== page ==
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Business Standard – August 5, 2008

NEW DELHI: The 20th century belonged to the advanced economies, but the 21st, economists believe, will be driven by the emerging ones. China and India (or Chindia) will take lead as two of the world’s biggest economies. Many western scholars have shown concern over the duo’s rise and impact on the world. In his book, Chindia Rising, renowned scholar on global business, the Charles H Kellstadt Professor of Marketing at Emory University’s Goizueta Business School, Jagdish N Sheth, dispels some of the concerns. Sheth spoke to Amit Ranjan Rai on why Chindia’s rise is inevitable and its outcomes. Edited excerpts:

Some authors have an alarmist view on China and India’s rise. How would their rise benefit the world?
Apprehensions relating to China’s rise are primarily because it has been a communist system. These two economies are almost necessities for advanced econo­mies. The main reason is that advanced economies no longer have growth within their economies. They are affluent, and as it happens with affluent countries, their population is ageing with negative growth.

Thus, they need to look outside for growth. One way obviously could be massive immigration into these countries, but that is difficult because of political reasons. Even in the US, which is founded on immigrant population, allowing immigrants has been a big issue. So it is emerging economies like China and India where advanced economies will have to look for growth.

Do you have any concerns?
Both the economies have large populations and their growth will be driven by consumer markets. In consumer markets, like in the US, the need for resources — agricultural, industrial or energy — is high. In the long run, these resources are unlikely to meet the demands. Demand will outpace supply, and there would be transit or shock value. What we are seeing in energy today could happen in agriculture and with industrial raw materials.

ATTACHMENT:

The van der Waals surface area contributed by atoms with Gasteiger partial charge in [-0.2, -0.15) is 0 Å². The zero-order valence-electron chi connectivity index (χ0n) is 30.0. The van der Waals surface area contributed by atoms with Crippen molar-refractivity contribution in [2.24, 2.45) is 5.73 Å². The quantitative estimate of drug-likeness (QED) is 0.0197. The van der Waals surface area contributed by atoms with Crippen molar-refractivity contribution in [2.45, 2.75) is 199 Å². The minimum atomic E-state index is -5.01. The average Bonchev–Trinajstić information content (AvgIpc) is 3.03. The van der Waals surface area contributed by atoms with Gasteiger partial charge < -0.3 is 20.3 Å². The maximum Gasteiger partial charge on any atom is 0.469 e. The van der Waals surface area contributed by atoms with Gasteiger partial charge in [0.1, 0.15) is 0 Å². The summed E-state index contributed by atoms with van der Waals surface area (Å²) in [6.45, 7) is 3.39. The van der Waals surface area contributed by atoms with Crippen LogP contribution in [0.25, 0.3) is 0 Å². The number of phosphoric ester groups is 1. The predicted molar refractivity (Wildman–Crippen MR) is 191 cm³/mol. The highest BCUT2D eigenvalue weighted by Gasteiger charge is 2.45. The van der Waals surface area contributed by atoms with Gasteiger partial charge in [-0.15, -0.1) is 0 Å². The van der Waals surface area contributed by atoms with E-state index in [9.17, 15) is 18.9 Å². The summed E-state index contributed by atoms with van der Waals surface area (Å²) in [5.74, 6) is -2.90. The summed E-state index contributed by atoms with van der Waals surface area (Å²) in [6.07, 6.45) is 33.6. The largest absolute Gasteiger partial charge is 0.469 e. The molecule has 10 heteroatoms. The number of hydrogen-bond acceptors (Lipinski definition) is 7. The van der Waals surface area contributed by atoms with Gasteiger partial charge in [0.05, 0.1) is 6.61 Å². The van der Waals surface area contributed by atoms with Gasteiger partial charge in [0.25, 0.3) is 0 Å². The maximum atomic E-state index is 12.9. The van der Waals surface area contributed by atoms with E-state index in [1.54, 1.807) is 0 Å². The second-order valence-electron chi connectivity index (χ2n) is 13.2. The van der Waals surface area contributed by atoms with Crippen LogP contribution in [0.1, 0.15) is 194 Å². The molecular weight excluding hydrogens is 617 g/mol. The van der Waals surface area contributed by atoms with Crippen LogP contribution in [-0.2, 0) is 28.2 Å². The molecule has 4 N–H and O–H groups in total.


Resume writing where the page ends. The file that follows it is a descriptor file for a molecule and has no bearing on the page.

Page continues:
The consequence would be that we will innovate much more — massive innovations will be the way out. Innovation is going to be primarily in how we replicate and discover more resources.

We will learn how to conserve, replicate and revitalise nature. In the process, cloning will come up in a big way. We have seen animals and agricultural products being cloned, but it won’t stop there — we will see industrial raw materials also being cloned. Nature takes thousands of years to create an industrial raw material, but by understanding the cycle of this process and compressing it, we will be able create it much quickly. The idea is how do we clone in ways that nature is not abused much, but at the same time replicated.

Why is Chindia’s rise inevitable?
As I said, because of one main reason, that is, advanced economies have no growth left in them. Their population growth is negative. Look at Japan, every month it has fewer men than the previous. It does not have an immigration policy to constantly revitalise the nation. Spain and Italy have the lowest birth rates. For Spain, it is 1.1 children a woman — 2.1 children a woman is the rate to balance the negative population growth.

The second reason is, both the Indian and Chinese economies have undergone reforms. China being a communist country has several advantages. In fact, the best capitalists today are the ex-communist countries. I say this based on the resource-based advantage theory, that is, the more resources you have in your hand, the more you are likely to benefit. China is extremely rich in human capital and natural resources, and being a communist state, it invested quite significantly in these over the years. One of its biggest resource is its educated population. The only thing it didn’t had was access to capital, on which it is equalising, because the world wants to invest in its economy.